Posts filed under Memories

Sunday morning in the city

Filed in Memories, Personal

42 kilometres

That’s what I drove this morning from Taman Tun Dr Ismail into the city and back to my little place in Damansara Perdana.

It’s ages since I’ve been into the heart of Kuala Lumpur (Chinatown area) so this morning, finding myself bright eyed and alert at 9:30 a.m., I decided to lock por (Cantonese phrase for “going into town” ) and just drive around.

Oh, on the way, I went by my new office just to check out the parking situation so I know where to find parking when I eventually move there. So, from TTDI, I drove through the private KLGCC road to get to Jalan Damansara, past Medan Damansara and into a little known part of the Damansara area where I literally drove around the hub of shophouses and the new office building to look at where I could park during office hours.

Having found what I wanted to know, I went on my way, past Jalan Beringin and down Jalan Semantan to get into the city. At the bottom of the flyover joining Jalan Duta, a traffic policeman stopped the cars to let some runners pass. Runners could only mean one thing – marathon. True enough, later on, I saw messages on the overhead electronic sign boards (the ones positioned in the middle of roads for drivers to see) about road closures in various parts of the city between 4:00 a.m. and 11:00 a.m. due to the KL International Marathon.

Road closures?

Yup, and I encountered at least two during my drive into the city this morning.

At the far end of Jalan Duta, going up the flyover to get on Jalan Parliamen – that was closed. I ended up driving some road that I don’t know the name of except along the way, there was a turn-off that led into Jalan Bangsar (but heading out of the city, not where I want to go), and from there onto Brickfields and into the city. Yay!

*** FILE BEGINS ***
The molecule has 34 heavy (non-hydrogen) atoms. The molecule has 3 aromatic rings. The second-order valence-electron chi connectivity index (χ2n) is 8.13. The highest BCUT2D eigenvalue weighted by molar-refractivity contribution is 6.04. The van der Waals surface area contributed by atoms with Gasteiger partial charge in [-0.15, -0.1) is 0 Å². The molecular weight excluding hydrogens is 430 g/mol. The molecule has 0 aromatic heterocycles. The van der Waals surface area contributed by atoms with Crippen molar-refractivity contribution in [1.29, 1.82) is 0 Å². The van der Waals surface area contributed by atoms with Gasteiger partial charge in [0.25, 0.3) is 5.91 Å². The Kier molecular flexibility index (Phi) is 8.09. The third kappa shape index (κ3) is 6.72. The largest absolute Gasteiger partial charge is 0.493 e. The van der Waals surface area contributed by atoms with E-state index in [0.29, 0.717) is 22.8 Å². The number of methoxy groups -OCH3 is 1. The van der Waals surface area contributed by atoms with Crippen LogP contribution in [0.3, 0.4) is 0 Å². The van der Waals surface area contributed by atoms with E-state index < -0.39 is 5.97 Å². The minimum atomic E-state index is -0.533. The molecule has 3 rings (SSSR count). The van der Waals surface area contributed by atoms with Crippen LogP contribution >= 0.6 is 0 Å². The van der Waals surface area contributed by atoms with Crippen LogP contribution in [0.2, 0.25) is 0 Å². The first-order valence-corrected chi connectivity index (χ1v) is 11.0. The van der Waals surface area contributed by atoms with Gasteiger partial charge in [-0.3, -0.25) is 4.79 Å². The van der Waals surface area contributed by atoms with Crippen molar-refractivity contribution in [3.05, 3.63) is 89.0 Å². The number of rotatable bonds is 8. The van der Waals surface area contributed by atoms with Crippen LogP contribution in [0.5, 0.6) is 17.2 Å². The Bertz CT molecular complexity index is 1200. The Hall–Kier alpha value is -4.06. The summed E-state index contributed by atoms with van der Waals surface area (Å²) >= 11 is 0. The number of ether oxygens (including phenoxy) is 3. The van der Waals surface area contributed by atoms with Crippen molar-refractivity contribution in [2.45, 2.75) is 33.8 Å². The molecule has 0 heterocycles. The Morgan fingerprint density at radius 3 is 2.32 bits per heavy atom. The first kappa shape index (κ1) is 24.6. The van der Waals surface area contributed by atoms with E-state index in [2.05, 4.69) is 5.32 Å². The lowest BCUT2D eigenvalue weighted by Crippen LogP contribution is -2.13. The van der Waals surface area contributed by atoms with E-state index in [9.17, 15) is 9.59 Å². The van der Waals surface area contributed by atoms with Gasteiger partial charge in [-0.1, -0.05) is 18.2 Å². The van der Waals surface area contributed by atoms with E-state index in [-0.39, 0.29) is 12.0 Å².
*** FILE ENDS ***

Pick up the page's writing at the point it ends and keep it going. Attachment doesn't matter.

In the city, I found myself with Central Market on my left, and for a moment, I debated whether to turn into the car park, leave my car there and walk around the Chinatown area. I decided not to, and carried on driving.

I was in the heart of the city, where the Sri Jaya buses used to terminate their run at Foch Avenue and take on a new load of passengers for the return journey out of the city. Even at that early hour, the city was already packed with cars on the road, and people on foot.

I kept to the left and followed the road onto Jalan Tun Perak (formerly known as Mountbatten Road). At a red light, I looked around and saw OCBC Bank on my right. This is where Robinsons used to be, I found myself thinking and took up my handphone to take a picture.

Robinsons was the one and only department store in the city when I was growing up. It was where I used to hang out on Saturday mornings. In it was a music store (I think it was called Music City) where my friends would go to look for me if I wandered off from them while in Robinson’s. But I digress …